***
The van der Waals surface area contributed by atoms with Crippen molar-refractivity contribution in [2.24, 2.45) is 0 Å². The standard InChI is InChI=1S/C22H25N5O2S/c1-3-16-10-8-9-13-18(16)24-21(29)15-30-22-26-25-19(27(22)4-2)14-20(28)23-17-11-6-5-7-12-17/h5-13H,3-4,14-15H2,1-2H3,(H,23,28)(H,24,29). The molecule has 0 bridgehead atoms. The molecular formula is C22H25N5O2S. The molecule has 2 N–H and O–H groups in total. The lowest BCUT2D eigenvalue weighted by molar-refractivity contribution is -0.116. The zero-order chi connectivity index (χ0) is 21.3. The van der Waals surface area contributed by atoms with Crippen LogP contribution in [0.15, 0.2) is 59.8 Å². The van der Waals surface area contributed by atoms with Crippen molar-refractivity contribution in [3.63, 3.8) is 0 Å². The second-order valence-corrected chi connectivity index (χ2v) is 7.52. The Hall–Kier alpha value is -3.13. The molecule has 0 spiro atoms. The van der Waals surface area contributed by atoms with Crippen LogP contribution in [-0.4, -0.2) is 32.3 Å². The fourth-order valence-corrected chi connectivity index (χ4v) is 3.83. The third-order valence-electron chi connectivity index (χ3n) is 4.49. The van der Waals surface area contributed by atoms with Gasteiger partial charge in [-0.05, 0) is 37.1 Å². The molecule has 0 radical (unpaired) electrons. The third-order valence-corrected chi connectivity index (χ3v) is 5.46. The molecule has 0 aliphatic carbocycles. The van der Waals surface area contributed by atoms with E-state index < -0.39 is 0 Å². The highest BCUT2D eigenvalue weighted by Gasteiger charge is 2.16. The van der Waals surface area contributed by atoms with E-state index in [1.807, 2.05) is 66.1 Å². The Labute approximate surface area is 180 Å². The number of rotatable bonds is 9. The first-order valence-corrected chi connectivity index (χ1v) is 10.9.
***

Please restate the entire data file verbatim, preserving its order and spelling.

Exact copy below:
The van der Waals surface area contributed by atoms with Crippen molar-refractivity contribution in [2.24, 2.45) is 0 Å². The standard InChI is InChI=1S/C22H25N5O2S/c1-3-16-10-8-9-13-18(16)24-21(29)15-30-22-26-25-19(27(22)4-2)14-20(28)23-17-11-6-5-7-12-17/h5-13H,3-4,14-15H2,1-2H3,(H,23,28)(H,24,29). The molecule has 0 bridgehead atoms. The molecular formula is C22H25N5O2S. The molecule has 2 N–H and O–H groups in total. The lowest BCUT2D eigenvalue weighted by molar-refractivity contribution is -0.116. The zero-order chi connectivity index (χ0) is 21.3. The van der Waals surface area contributed by atoms with Crippen LogP contribution in [0.15, 0.2) is 59.8 Å². The van der Waals surface area contributed by atoms with Crippen molar-refractivity contribution in [3.63, 3.8) is 0 Å². The second-order valence-corrected chi connectivity index (χ2v) is 7.52. The Hall–Kier alpha value is -3.13. The molecule has 0 spiro atoms. The van der Waals surface area contributed by atoms with Crippen LogP contribution in [-0.4, -0.2) is 32.3 Å². The fourth-order valence-corrected chi connectivity index (χ4v) is 3.83. The third-order valence-electron chi connectivity index (χ3n) is 4.49. The van der Waals surface area contributed by atoms with Gasteiger partial charge in [-0.05, 0) is 37.1 Å². The molecule has 0 radical (unpaired) electrons. The third-order valence-corrected chi connectivity index (χ3v) is 5.46. The molecule has 0 aliphatic carbocycles. The van der Waals surface area contributed by atoms with E-state index < -0.39 is 0 Å². The highest BCUT2D eigenvalue weighted by Gasteiger charge is 2.16. The van der Waals surface area contributed by atoms with E-state index in [1.807, 2.05) is 66.1 Å². The Labute approximate surface area is 180 Å². The number of rotatable bonds is 9. The first-order valence-corrected chi connectivity index (χ1v) is 10.9.